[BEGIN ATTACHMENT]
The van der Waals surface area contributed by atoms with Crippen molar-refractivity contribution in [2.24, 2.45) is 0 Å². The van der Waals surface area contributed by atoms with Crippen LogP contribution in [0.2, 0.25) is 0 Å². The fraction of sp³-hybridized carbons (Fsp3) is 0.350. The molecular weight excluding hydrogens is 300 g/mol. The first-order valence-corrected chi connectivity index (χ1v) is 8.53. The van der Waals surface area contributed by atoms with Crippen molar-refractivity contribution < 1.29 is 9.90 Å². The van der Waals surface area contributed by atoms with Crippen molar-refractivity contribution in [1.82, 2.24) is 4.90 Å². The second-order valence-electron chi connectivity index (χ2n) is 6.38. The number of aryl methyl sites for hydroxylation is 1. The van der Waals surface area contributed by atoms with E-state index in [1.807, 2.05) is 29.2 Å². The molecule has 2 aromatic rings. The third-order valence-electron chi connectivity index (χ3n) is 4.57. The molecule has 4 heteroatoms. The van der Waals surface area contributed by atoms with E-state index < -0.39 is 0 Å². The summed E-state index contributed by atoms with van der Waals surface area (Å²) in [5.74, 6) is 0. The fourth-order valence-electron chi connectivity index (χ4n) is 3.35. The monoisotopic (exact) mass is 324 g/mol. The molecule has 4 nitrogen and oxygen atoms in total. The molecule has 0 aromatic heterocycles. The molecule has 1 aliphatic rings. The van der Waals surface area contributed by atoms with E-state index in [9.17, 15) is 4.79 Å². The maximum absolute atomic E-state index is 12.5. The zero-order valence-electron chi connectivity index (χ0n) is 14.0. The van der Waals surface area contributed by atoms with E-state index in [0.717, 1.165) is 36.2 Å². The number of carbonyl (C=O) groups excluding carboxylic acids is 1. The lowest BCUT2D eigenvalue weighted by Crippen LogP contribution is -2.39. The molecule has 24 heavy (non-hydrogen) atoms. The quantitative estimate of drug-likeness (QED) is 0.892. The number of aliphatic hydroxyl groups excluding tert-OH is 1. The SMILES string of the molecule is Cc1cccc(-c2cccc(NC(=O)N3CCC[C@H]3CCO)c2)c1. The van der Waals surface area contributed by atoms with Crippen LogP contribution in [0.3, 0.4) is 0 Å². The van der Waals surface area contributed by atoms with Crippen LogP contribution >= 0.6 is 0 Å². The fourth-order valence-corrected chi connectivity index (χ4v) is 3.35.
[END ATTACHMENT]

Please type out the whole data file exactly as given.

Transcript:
The van der Waals surface area contributed by atoms with Crippen molar-refractivity contribution in [2.24, 2.45) is 0 Å². The van der Waals surface area contributed by atoms with Crippen LogP contribution in [0.2, 0.25) is 0 Å². The fraction of sp³-hybridized carbons (Fsp3) is 0.350. The molecular weight excluding hydrogens is 300 g/mol. The first-order valence-corrected chi connectivity index (χ1v) is 8.53. The van der Waals surface area contributed by atoms with Crippen molar-refractivity contribution < 1.29 is 9.90 Å². The van der Waals surface area contributed by atoms with Crippen molar-refractivity contribution in [1.82, 2.24) is 4.90 Å². The second-order valence-electron chi connectivity index (χ2n) is 6.38. The number of aryl methyl sites for hydroxylation is 1. The van der Waals surface area contributed by atoms with E-state index in [1.807, 2.05) is 29.2 Å². The molecule has 2 aromatic rings. The third-order valence-electron chi connectivity index (χ3n) is 4.57. The molecule has 4 heteroatoms. The van der Waals surface area contributed by atoms with E-state index < -0.39 is 0 Å². The summed E-state index contributed by atoms with van der Waals surface area (Å²) in [5.74, 6) is 0. The fourth-order valence-electron chi connectivity index (χ4n) is 3.35. The monoisotopic (exact) mass is 324 g/mol. The molecule has 4 nitrogen and oxygen atoms in total. The molecule has 0 aromatic heterocycles. The molecule has 1 aliphatic rings. The van der Waals surface area contributed by atoms with E-state index in [9.17, 15) is 4.79 Å². The maximum absolute atomic E-state index is 12.5. The zero-order valence-electron chi connectivity index (χ0n) is 14.0. The van der Waals surface area contributed by atoms with E-state index in [0.717, 1.165) is 36.2 Å². The number of carbonyl (C=O) groups excluding carboxylic acids is 1. The lowest BCUT2D eigenvalue weighted by Crippen LogP contribution is -2.39. The molecule has 24 heavy (non-hydrogen) atoms. The quantitative estimate of drug-likeness (QED) is 0.892. The number of aliphatic hydroxyl groups excluding tert-OH is 1. The SMILES string of the molecule is Cc1cccc(-c2cccc(NC(=O)N3CCC[C@H]3CCO)c2)c1. The van der Waals surface area contributed by atoms with Crippen LogP contribution in [0.3, 0.4) is 0 Å². The van der Waals surface area contributed by atoms with Crippen LogP contribution >= 0.6 is 0 Å². The fourth-order valence-corrected chi connectivity index (χ4v) is 3.35.